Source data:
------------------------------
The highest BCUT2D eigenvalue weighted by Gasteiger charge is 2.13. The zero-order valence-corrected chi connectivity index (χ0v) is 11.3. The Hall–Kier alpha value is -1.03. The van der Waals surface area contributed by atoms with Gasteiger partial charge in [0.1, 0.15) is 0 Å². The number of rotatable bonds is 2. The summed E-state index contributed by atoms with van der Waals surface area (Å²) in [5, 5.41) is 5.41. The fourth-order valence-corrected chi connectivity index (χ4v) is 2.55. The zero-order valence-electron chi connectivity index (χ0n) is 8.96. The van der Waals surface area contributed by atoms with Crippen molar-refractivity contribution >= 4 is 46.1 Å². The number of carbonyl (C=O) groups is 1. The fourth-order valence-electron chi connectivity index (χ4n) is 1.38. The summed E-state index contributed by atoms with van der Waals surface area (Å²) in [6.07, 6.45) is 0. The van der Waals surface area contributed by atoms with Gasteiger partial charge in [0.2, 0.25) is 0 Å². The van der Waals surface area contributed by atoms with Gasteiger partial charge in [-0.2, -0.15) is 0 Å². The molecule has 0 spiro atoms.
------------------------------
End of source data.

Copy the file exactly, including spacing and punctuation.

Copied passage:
The highest BCUT2D eigenvalue weighted by Gasteiger charge is 2.13. The zero-order valence-corrected chi connectivity index (χ0v) is 11.3. The Hall–Kier alpha value is -1.03. The van der Waals surface area contributed by atoms with Gasteiger partial charge in [0.1, 0.15) is 0 Å². The number of rotatable bonds is 2. The summed E-state index contributed by atoms with van der Waals surface area (Å²) in [5, 5.41) is 5.41. The fourth-order valence-corrected chi connectivity index (χ4v) is 2.55. The zero-order valence-electron chi connectivity index (χ0n) is 8.96. The van der Waals surface area contributed by atoms with Crippen molar-refractivity contribution >= 4 is 46.1 Å². The number of carbonyl (C=O) groups is 1. The fourth-order valence-electron chi connectivity index (χ4n) is 1.38. The summed E-state index contributed by atoms with van der Waals surface area (Å²) in [6.07, 6.45) is 0. The van der Waals surface area contributed by atoms with Gasteiger partial charge in [0.2, 0.25) is 0 Å². The van der Waals surface area contributed by atoms with Gasteiger partial charge in [-0.2, -0.15) is 0 Å². The molecule has 0 spiro atoms.